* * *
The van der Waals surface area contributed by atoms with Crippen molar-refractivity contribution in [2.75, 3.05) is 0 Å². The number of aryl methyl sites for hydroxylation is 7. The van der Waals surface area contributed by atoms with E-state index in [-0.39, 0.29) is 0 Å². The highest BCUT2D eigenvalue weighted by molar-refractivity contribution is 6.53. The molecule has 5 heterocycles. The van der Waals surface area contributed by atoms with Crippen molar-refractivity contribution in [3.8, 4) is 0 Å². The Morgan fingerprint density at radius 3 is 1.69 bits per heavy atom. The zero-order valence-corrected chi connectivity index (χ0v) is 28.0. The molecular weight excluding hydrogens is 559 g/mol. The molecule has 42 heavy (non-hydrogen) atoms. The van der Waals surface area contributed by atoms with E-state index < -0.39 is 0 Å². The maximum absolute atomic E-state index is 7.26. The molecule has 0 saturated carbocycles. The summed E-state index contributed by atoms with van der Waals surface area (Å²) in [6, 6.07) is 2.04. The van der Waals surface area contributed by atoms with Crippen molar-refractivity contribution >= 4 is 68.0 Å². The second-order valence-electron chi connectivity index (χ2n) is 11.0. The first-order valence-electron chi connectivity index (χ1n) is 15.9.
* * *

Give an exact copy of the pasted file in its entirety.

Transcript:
The van der Waals surface area contributed by atoms with Crippen molar-refractivity contribution in [2.75, 3.05) is 0 Å². The number of aryl methyl sites for hydroxylation is 7. The van der Waals surface area contributed by atoms with E-state index in [-0.39, 0.29) is 0 Å². The highest BCUT2D eigenvalue weighted by molar-refractivity contribution is 6.53. The molecule has 5 heterocycles. The van der Waals surface area contributed by atoms with Crippen molar-refractivity contribution in [3.8, 4) is 0 Å². The Morgan fingerprint density at radius 3 is 1.69 bits per heavy atom. The zero-order valence-corrected chi connectivity index (χ0v) is 28.0. The molecular weight excluding hydrogens is 559 g/mol. The molecule has 42 heavy (non-hydrogen) atoms. The van der Waals surface area contributed by atoms with E-state index < -0.39 is 0 Å². The maximum absolute atomic E-state index is 7.26. The molecule has 0 saturated carbocycles. The summed E-state index contributed by atoms with van der Waals surface area (Å²) in [6, 6.07) is 2.04. The van der Waals surface area contributed by atoms with Crippen molar-refractivity contribution >= 4 is 68.0 Å². The second-order valence-electron chi connectivity index (χ2n) is 11.0. The first-order valence-electron chi connectivity index (χ1n) is 15.9.